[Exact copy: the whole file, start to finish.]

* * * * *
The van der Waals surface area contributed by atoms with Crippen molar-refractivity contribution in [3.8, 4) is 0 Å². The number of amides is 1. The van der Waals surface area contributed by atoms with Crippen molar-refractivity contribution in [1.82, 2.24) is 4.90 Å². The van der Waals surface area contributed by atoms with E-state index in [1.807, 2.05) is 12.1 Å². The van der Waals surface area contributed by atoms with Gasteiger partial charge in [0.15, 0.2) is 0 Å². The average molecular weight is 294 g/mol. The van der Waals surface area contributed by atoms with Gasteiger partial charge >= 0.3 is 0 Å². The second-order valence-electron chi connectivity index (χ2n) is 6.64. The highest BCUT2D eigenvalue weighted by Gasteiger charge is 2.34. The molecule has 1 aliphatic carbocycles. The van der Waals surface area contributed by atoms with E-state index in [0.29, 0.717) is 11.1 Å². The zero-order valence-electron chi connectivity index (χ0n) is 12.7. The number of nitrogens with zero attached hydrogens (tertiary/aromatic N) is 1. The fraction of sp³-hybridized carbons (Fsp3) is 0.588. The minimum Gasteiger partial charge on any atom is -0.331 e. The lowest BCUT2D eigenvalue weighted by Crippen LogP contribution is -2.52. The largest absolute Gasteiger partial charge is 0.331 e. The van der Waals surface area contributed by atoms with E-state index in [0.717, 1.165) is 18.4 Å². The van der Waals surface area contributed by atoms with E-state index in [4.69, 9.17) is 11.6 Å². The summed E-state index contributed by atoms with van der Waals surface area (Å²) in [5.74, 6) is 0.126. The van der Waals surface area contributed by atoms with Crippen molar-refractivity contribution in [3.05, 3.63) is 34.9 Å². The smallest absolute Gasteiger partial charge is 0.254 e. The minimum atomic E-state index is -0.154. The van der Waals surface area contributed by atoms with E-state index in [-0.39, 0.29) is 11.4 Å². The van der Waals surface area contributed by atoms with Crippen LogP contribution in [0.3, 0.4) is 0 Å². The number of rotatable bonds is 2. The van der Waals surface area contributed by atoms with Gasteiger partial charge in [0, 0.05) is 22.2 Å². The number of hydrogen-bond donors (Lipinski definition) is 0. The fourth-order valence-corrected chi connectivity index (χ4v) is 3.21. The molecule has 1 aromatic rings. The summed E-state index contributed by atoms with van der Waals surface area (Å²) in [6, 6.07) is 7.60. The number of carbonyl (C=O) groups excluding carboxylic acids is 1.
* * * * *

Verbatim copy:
The van der Waals surface area contributed by atoms with Crippen molar-refractivity contribution in [3.8, 4) is 0 Å². The number of amides is 1. The van der Waals surface area contributed by atoms with Crippen molar-refractivity contribution in [1.82, 2.24) is 4.90 Å². The van der Waals surface area contributed by atoms with E-state index in [1.807, 2.05) is 12.1 Å². The van der Waals surface area contributed by atoms with Gasteiger partial charge in [0.15, 0.2) is 0 Å². The average molecular weight is 294 g/mol. The van der Waals surface area contributed by atoms with Gasteiger partial charge >= 0.3 is 0 Å². The second-order valence-electron chi connectivity index (χ2n) is 6.64. The highest BCUT2D eigenvalue weighted by Gasteiger charge is 2.34. The molecule has 1 aliphatic carbocycles. The van der Waals surface area contributed by atoms with E-state index in [0.29, 0.717) is 11.1 Å². The zero-order valence-electron chi connectivity index (χ0n) is 12.7. The number of nitrogens with zero attached hydrogens (tertiary/aromatic N) is 1. The fraction of sp³-hybridized carbons (Fsp3) is 0.588. The minimum Gasteiger partial charge on any atom is -0.331 e. The lowest BCUT2D eigenvalue weighted by Crippen LogP contribution is -2.52. The largest absolute Gasteiger partial charge is 0.331 e. The van der Waals surface area contributed by atoms with E-state index in [0.717, 1.165) is 18.4 Å². The van der Waals surface area contributed by atoms with E-state index in [4.69, 9.17) is 11.6 Å². The summed E-state index contributed by atoms with van der Waals surface area (Å²) in [5.74, 6) is 0.126. The van der Waals surface area contributed by atoms with Crippen molar-refractivity contribution in [3.05, 3.63) is 34.9 Å². The smallest absolute Gasteiger partial charge is 0.254 e. The minimum atomic E-state index is -0.154. The van der Waals surface area contributed by atoms with E-state index in [-0.39, 0.29) is 11.4 Å². The van der Waals surface area contributed by atoms with Crippen LogP contribution in [0.3, 0.4) is 0 Å². The number of rotatable bonds is 2. The van der Waals surface area contributed by atoms with Gasteiger partial charge in [0, 0.05) is 22.2 Å². The number of hydrogen-bond donors (Lipinski definition) is 0. The fourth-order valence-corrected chi connectivity index (χ4v) is 3.21. The molecule has 1 aromatic rings. The summed E-state index contributed by atoms with van der Waals surface area (Å²) in [6, 6.07) is 7.60. The number of carbonyl (C=O) groups excluding carboxylic acids is 1.